The brand halo is real. The goodwill of your brand extends beyond just the product or service itself. It can impact other brands in your portfolio as well. Understand your brand halo and capitalize on it when you can.
  13. A Question of Time (youtube)
    “timing is everything”. The question all too often is it the right time for your product or service (or message). Know how to read the market and strike when the timing is right.
  14. Somebody (youtube)
    market to somebody. Create personas you can see and communicate. Don’t just market to “mom’s with young kids” know more about your customer and further tailor your message to that somebody.
  15. Get the Balance Right (youtube)
    there are so many ways to get your message out to your customers, so much of your success relies on you getting the balance right between all of the messages and all of the platforms.
  16. Home (youtube)
    the most important page of your website. This is your front door, make the right impression and you’ll get deeper engagement, miss the mark and lose the potential customer…maybe to someone else’s home.
  17. Photographic (youtube)
    use photography to tell your story. We all know we are crazy-busy, so use the tool that is the quickest read. Spend time to find the right photo (or to shoot the right shot).
  18. Useless (youtube)
    when you do have a dog of a product that is proving to be useless to your customer, be OK with that and find a customer base that does find use for it OR listen to their feedback to improve the product to be useful.
  19. Something To Do (youtube)
    lead your audience to do something – to explore your brand more. Give them a set path of something to do and many will follow the path, and your story. Often times we call this the “call to action”.
  20. It Doesn’t Matter (youtube)
    most of us are not saving lives in our marketing jobs. So while “it doesn’t matter” may be a little harsh, it is a good lesson to ground us all that our product or service is probably a want, not a need. It’s ok to have a sense of levity when it comes to marketing.
  21. Flexible (youtube)
    in business things can change quickly – even in the largest companies. Things happen. Production shuts down, customers no longer have income to buy your product…whatever it is, be flexible and think quick to determine how you meet their changing needs or your changed situation.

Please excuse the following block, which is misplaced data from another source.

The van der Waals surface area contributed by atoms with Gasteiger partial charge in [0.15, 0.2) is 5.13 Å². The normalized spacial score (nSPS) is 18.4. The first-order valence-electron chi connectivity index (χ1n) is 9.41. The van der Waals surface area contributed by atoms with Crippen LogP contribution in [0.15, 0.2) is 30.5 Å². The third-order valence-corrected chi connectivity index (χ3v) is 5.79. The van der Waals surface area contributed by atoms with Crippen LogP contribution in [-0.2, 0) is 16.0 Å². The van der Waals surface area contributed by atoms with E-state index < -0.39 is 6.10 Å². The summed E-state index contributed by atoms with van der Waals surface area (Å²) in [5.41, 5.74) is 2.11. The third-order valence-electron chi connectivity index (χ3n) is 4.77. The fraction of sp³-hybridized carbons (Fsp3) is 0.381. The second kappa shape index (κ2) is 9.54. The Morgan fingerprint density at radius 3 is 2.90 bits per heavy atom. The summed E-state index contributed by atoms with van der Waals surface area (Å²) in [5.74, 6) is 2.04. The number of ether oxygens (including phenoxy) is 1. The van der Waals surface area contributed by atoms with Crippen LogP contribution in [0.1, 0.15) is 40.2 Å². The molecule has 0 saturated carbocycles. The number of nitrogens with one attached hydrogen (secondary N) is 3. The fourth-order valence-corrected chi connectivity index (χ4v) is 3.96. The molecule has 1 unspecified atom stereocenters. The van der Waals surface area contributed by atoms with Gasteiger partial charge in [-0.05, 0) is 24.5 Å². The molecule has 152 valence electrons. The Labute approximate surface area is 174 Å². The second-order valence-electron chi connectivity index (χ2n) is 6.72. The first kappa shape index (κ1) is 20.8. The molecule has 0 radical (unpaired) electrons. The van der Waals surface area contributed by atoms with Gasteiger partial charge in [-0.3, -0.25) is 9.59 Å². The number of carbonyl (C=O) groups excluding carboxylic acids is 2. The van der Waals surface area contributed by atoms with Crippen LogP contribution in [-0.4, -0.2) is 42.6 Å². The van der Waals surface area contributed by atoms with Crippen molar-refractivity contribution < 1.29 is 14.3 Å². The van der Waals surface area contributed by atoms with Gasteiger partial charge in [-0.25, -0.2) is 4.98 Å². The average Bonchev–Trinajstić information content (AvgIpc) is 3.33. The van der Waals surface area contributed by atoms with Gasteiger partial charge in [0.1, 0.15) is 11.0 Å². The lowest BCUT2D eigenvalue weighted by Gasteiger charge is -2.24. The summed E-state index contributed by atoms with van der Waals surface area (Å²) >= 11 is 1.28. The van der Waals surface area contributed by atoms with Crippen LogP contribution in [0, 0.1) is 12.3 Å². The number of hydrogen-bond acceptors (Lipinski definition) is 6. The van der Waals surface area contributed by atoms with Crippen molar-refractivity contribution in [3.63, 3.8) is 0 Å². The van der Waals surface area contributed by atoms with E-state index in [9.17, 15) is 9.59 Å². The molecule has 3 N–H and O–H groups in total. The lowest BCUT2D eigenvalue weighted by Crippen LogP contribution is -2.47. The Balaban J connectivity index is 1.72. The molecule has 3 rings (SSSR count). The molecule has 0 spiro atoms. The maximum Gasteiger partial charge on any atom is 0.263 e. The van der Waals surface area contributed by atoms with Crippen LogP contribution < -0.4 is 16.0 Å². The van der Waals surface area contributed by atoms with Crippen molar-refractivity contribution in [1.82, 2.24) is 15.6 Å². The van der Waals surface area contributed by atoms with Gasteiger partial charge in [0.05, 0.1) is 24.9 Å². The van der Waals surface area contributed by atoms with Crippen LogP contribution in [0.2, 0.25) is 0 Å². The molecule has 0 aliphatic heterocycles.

22. Shout (youtube)
    When you have something to say and your audience NEEDS TO HEAR IT, SHOUT! Be loud, be assertive, grab attention when it is called for.
  23. Breathe (youtube)
    give your story a chance to breathe. This means visually and through words. There is a lot to say, but also allowing the customer a chance to digest the message and focus on what is important allows them to breathe and be comfortable with you.
  24. Shouldn’t Have Done That (youtube)
    when you fail big, to the point you say, “I shouldn’t have done that”, own your flawed approach, assess and chart a new course. In time, your customers will forgive you. Remember New Coke?
  25. Fail (youtube)
    it’s going to happen. Fail fast. Know why you failed. Keep the data from the failure. Dust off. Try again.

There are over 200 songs in the DM catalog, so I am sure I missed a few others. Any you’d care to add? Drop me a line if you want to talk branding…or 1980’s synth-pop.

The WHY of our Vacation Rental

Every successful business should be able to articulate why they are in business. It is not enough to say we are in business to make money, or to have a place to go on vacation…there is more to it than that – or at least there should be.

For my wife and I, we got into the world of short term vacation rentals to help people make memories.

We found a house that was built in 1860 and was a piece of history in South Haven, MI. We wanted to fix it up so that people in 2020 and beyond could experience a little of what it was like in the late 19th century along with enjoying the conveniences of the 21st century. We wanted a place where family and friends could come together and enjoy the company of each other.